For more than 30 years now, NASA’s deep-space probes have relied on radioisotope thermoelectric generators (RTGs), devices that use decaying plutonium 238 to warm thermocouples and generate electricity. Now the space agency is poised to replace those heavy, expensive and inefficient RTGs with a system that provides more power with much less radioactive fuel—technology based on a 19th-century invention.
Patented in 1816 by an intellectually restless Scottish minister named Robert Stirling, the Stirling engine is simplicity itself: two chambers or cylinders, one cold and one hot, containing a “working fluid” (commonly air, helium or hydrogen) with a regenerator or heat exchanger between the two. Differences in temperature and pressure between the two cylinders cause the working fluid to expand and contract, passing back and forth through the exchanger and moving a piston. The process thereby converts thermal energy (in NASA’s case, supplied by radioactive decay) into mechanical energy.
“Stirling is actually something we’ve been investing in for almost the past three decades at some level, and it’s now reached the point where we’re ready to make the next step forward,” says Dave Lavery, one of the directors of the Solar System Exploration program at NASA headquarters in Washington, D.C.
Lockheed Martin is putting the finishing touches on an engineering test unit that should be ready this spring: the advanced Stirling radioisotope generator. Two Stirling converters inside the generator drive pistons within a linear alternator, generating about 100 watts of electrical power. The unit will be less than a yard long and a foot wide, small enough to fit in the backseat of a subcompact car and weighing just over 40 pounds—less than half the weight of a typical RTG. It will boast a conversion efficiency of 20 to 30 percent, compared with the measly 6 to 7 percent of RTGs—while requiring only one-fourth the amount of radioisotope fuel.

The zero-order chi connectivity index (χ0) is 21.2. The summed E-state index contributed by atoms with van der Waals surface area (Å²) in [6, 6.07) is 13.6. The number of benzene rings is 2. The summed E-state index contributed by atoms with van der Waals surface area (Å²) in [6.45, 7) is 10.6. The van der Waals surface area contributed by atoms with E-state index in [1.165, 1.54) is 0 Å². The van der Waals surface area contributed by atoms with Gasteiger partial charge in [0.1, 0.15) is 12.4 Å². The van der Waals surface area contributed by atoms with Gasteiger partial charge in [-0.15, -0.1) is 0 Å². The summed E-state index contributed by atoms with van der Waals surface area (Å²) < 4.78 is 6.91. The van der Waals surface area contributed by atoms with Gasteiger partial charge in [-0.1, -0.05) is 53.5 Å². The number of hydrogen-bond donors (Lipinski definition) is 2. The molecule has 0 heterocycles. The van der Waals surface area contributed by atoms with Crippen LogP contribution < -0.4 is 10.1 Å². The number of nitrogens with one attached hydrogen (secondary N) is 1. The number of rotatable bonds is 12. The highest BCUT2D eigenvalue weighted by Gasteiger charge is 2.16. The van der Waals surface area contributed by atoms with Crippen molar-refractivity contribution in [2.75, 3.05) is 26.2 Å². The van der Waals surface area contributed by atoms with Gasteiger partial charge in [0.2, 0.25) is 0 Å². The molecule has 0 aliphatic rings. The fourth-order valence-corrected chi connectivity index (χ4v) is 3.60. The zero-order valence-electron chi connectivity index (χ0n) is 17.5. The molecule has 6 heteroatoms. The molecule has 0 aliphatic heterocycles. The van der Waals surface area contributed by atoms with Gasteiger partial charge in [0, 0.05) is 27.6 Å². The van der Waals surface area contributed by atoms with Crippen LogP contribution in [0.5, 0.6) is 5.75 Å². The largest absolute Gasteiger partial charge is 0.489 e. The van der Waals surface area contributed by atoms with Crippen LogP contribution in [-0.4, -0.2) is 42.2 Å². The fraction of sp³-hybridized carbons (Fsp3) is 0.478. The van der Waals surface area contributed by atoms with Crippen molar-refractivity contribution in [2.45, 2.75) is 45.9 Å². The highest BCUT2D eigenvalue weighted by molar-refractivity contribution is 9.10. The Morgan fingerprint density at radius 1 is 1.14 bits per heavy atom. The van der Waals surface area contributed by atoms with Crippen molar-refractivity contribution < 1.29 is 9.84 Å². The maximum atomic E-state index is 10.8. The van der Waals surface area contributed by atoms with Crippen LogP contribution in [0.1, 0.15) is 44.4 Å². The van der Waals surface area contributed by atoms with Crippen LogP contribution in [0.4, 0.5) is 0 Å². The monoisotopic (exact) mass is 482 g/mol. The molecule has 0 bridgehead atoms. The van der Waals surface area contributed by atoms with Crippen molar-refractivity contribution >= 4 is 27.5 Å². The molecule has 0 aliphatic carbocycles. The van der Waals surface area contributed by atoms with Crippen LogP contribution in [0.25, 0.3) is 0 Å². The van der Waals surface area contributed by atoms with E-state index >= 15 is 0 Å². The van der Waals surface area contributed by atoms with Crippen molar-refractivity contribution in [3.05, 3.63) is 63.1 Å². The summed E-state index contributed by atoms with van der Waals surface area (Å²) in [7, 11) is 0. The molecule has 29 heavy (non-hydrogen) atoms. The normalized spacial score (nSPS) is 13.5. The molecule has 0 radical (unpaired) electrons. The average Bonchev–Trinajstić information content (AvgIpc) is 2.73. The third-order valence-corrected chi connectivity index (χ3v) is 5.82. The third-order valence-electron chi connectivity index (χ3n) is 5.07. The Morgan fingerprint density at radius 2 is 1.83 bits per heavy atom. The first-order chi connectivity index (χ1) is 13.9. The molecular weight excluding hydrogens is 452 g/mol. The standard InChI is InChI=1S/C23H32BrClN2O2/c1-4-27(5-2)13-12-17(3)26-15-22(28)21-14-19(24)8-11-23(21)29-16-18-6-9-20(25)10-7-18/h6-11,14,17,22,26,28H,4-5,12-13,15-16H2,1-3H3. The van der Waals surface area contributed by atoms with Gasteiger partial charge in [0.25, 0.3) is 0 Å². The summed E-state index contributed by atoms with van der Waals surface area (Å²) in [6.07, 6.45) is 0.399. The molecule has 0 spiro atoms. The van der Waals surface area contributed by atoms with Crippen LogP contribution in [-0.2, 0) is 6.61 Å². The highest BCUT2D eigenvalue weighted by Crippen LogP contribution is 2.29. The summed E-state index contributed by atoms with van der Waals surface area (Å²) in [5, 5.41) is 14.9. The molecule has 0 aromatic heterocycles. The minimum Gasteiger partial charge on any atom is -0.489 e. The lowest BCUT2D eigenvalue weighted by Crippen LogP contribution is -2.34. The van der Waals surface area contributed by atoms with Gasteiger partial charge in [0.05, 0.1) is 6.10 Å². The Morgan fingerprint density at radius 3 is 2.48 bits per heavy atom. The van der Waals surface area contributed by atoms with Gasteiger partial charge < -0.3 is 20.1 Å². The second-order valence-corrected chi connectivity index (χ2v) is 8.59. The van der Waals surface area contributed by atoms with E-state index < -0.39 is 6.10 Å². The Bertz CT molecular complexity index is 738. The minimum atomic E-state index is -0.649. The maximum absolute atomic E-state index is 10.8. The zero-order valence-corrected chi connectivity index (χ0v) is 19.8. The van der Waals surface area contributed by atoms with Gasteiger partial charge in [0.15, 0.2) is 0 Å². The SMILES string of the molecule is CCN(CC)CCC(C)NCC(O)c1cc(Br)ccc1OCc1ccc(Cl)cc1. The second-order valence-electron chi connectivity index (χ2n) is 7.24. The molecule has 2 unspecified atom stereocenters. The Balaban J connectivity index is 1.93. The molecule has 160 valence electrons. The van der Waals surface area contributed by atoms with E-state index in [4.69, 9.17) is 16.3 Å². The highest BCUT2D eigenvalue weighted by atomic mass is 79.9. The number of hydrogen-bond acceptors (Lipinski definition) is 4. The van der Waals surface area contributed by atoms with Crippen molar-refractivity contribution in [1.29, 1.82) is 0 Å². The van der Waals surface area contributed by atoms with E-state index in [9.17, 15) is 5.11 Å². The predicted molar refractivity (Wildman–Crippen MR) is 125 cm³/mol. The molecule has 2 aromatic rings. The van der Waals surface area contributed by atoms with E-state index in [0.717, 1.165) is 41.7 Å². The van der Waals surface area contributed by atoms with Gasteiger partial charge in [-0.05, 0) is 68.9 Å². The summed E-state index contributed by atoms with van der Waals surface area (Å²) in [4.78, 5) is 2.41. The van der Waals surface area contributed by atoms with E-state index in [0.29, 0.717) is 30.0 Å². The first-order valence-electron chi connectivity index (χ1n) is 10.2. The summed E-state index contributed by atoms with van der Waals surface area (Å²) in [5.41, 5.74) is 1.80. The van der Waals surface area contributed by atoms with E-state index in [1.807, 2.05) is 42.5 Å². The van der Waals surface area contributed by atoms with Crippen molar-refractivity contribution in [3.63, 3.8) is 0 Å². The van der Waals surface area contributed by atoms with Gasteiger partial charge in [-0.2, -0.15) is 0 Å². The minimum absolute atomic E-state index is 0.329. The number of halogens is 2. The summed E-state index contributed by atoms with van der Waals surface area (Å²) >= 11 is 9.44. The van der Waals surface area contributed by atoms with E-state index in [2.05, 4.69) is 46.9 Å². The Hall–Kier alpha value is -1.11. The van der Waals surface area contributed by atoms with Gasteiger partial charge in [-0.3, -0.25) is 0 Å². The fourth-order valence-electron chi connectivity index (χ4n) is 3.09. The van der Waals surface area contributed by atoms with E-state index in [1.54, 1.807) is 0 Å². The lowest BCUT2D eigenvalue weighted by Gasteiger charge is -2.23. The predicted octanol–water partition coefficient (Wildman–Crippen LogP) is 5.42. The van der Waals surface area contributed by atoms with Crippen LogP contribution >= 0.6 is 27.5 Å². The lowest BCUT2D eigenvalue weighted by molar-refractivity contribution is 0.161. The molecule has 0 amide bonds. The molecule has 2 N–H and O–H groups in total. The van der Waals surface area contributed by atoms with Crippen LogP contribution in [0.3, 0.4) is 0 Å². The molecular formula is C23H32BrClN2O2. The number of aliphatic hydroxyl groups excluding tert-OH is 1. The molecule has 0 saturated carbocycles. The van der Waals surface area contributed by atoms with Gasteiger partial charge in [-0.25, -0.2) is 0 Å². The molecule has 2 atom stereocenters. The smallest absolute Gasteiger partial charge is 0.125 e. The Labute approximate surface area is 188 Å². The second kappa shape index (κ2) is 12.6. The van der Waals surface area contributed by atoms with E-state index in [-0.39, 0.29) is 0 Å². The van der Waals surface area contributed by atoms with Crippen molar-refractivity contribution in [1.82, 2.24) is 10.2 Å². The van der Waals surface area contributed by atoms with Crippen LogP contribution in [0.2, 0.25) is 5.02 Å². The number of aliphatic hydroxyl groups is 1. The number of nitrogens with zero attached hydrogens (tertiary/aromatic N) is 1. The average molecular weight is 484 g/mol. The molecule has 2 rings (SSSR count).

Those characteristics translate into important advantages for spaceflight. Because the Stirling unit will be less massive and thus cheaper to launch, it will allow a spacecraft to carry a larger payload. The fourfold reduction in radioactive fuel—from 20 pounds in an RTG to five in a Stirling—also saves money while considerably reducing safety concerns involved in a worst-case scenario of a launch vehicle exploding in midair. NASA is keenly aware of public concerns about radiological safety, and as Lavery puts it, “for any nuclear-based system, we go through the entire National Environmental Policy Act process,” which requires NASA to collect public comments before any final launch decision.
Richard Shaltens, chief of the Thermal Energy Conversion Branch at the NASA Glenn Research Center, explains that once Lockheed completes initial testing, NASA Glenn will put the device through extended evaluations to begin its transition to flight status. “We’re planning to go forward with the potential use of this technology on future missions in probably the 2012–2013 time frame,” Shaltens says. He also points out that in more than 100,000 hours of lab testing in various environments, the Stirling converters “have demonstrated that they perform as predicted and have the potential for long life” comparable to RTGs.
NASA is so confident in the Stirling radioisotope generator that the agency has already invited the space science community to submit Stirling-based planetary mission concepts. Lavery emphasizes that the generator’s inaugural mission will not be decided until at least 2009, but possible jobs include flights to the outer planets and manned missions to the moon or Mars. “Their overall design right now is to be compatible with either a deep-space interplanetary environment or planetary-surface environment with either atmosphere or vacuum,” Lavery says.
Eventually Stirling technology may phase out RTGs completely. Lavery expects that it “would be the beginning of a new family of [radioisotope power systems] that are significantly more efficient and significantly less costly than the solutions we had available so far.” Reverend Stirling could hardly have imagined that his ingenious invention might well become the prime mover that powers the next great era of solar system exploration.